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Aramac Attractions

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Aramac Tours and Attractions

Aramac Attractions

Lake Dunn, more commonly known as “The Lake” is a freshwater lake 68kms north east of Aramac. Named after James Dunn, head stockman at Mt Cornish Station, it was discovered when he tracked a mob of cattle to the lake. Lake Dunn’s Aboriginal name is Pajingo bola, meaning “Big Fella Waterhole” and is a birdwatchers paradise, home to over 80 different species of birds and also an excellent fishing spot for Golden Perch (Yellowbelly) and Black Bream.

Lake Dunn is perfect for swimming, water-skiing, windsurfing and sailing and is an ideal camping and picnic spot. Other facilities include waterfront holiday huts, tennis courts, an airstrip, camping ground with power, toilets and showers.

Follow the signs to “The Lake” not Lake Dunn as this is also the name of a nearby property.

Lake Galilee is a salt water lake, situated 93kms north east of Aramac and is approximately 40kms long. It is a wildlife sanctuary where birds nest on the islands and it is possible to walk over to these islands but the lake can dry up quickly and visitors should check in Aramac before planning a visit. There are no camping facilities at Lake Galilee.

Gray Rock is situated on a spur of the Great Dividing Range approximately 35km east of Aramac and was a logical choice for the establishment of a hotel, better known as Wayside Pub where the Cobb and Co coaches would call in for the night en-route from Clermont to Aramac before the railway line was completed to Barcaldine in 1886. The hotel closed in 1885 and little remains of it today.

Horsetailers’ Gorge 2 kms south of Gray Rock was used by drovers to camp at night. The Horsetailers used to drive their horses up into the gorge so they would not stray.

The Horsetailers job was to look after the horses and put them into the best patch of feed. Next morning they would make sure they got into camp soon after daylight and have the horses saddled up ready for the day.

Aramac Memorial Park was opened in 1949 and bears the names of the men and women who enlisted in the Second World War (1939-1945) engraved on the entrance gates. Also located within the park is a 25 metre swimming pool which was opened in 1952 together with an amenities block. The Bowling Green and tennis courts are located adjacent to the swimming pool, and the new Harry Redford Community Centre complements this facility.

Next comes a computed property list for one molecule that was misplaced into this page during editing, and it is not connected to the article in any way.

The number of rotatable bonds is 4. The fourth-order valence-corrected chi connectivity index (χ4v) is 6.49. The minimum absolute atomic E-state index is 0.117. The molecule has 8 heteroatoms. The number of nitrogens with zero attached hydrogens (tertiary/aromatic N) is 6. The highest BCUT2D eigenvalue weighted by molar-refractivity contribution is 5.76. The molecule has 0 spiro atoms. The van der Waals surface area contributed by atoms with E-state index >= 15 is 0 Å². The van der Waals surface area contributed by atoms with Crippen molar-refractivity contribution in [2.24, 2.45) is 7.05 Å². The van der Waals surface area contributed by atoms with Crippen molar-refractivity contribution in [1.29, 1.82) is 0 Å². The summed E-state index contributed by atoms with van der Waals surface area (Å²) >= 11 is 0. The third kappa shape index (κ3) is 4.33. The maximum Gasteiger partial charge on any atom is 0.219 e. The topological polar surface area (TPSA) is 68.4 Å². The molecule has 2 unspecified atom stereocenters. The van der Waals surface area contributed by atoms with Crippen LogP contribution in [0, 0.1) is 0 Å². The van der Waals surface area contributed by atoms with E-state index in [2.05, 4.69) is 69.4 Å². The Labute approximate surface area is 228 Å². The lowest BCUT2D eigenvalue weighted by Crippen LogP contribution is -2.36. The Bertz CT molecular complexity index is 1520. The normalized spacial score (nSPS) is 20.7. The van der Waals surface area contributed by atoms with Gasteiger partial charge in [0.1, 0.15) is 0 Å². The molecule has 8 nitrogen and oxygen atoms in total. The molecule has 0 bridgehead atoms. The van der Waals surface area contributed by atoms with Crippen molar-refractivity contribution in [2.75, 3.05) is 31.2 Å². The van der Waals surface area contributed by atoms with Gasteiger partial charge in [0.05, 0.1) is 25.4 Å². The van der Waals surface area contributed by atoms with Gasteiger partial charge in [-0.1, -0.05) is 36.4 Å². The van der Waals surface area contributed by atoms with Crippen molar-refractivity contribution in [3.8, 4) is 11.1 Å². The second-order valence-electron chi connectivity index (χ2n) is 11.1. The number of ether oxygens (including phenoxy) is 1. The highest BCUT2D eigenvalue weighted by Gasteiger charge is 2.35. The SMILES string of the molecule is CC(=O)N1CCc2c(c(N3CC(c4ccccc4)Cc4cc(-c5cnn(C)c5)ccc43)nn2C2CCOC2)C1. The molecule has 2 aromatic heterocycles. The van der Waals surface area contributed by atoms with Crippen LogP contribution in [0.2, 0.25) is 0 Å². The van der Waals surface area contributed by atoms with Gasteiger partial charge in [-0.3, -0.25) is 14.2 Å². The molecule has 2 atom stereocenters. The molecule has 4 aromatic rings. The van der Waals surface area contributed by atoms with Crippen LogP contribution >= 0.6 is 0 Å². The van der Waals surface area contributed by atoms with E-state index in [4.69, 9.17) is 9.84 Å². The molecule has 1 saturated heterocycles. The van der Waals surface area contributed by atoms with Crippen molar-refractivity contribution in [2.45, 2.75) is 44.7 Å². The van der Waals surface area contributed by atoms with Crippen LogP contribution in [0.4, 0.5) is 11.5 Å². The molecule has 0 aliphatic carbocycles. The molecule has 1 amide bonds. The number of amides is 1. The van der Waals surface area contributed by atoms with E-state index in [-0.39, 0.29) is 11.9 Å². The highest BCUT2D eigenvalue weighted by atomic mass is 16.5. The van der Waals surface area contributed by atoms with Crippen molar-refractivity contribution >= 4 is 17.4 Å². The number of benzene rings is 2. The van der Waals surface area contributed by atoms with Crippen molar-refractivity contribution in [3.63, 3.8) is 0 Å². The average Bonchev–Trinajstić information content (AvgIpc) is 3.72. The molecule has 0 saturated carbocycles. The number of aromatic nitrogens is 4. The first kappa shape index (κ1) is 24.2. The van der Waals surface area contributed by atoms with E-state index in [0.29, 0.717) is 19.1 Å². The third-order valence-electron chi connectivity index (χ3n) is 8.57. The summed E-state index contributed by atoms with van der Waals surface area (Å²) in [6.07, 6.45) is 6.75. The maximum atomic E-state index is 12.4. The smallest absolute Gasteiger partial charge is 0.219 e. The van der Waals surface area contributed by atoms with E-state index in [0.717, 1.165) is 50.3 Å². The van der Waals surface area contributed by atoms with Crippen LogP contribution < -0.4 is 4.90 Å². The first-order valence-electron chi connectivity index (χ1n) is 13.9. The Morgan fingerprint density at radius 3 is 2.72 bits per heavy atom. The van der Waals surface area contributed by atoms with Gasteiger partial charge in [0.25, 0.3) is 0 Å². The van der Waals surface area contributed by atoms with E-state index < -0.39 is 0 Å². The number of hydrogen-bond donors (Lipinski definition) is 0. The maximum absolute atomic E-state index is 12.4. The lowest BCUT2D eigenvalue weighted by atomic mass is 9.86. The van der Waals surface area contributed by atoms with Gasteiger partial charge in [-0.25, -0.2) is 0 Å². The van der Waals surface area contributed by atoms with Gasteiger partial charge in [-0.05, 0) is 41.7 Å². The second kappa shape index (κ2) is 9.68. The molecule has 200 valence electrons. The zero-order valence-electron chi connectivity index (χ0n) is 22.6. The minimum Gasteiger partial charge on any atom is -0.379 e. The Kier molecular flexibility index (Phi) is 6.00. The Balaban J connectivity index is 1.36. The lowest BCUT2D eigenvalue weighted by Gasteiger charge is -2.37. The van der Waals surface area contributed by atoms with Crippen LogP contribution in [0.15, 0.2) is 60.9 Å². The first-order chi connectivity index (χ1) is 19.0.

The Aramac Tramway Museum in Boundary St displays the rail motor dubbed “Aunt Emma” and the history of the Aramac to Barcaldine tramway that ran between 1913 and 1975 as an all-weather link with the main central western railway. For 62 years the tramway had been the lifeline of Aramac and Muttaburra and a vital link to the rest of the State, particularly in time of extreme wet seasons when black soil roads were inaccessible. With the completion of an all-weather road from Aramac to Barcaldine in 1975, the removal of State Government subsidy funds together with the high cost of maintenance, wages and the gradual decline of goods and livestock for transport, the tramway ceased operations on 31 December, 1975.

Captain Starlight and The White Bull

Harry Redford (also known as Captain Starlight) became part of outback folklore when in 1870, in the company of two others; he set out from Bowen Downs (located in the former Aramac Shire) with

1,000 head of stolen cattle. The cattle were overlanded through largely unexplored country, travelling along the Barcoo River and Cooper Creek, and the Strzelecki Track into South Australia. The mob included a white bull which he sold at Hill Hill Station in South Australia, so that he could purchase supplies from the station store. The bull was later shipped back to Queensland as evidence against Redford at his trial. Not long after his return east, Redford faced charges of stealing, the trial being held in Roma, Queensland. The jury returned a verdict of not guilty, ending one of the most daring escapades in recorded history.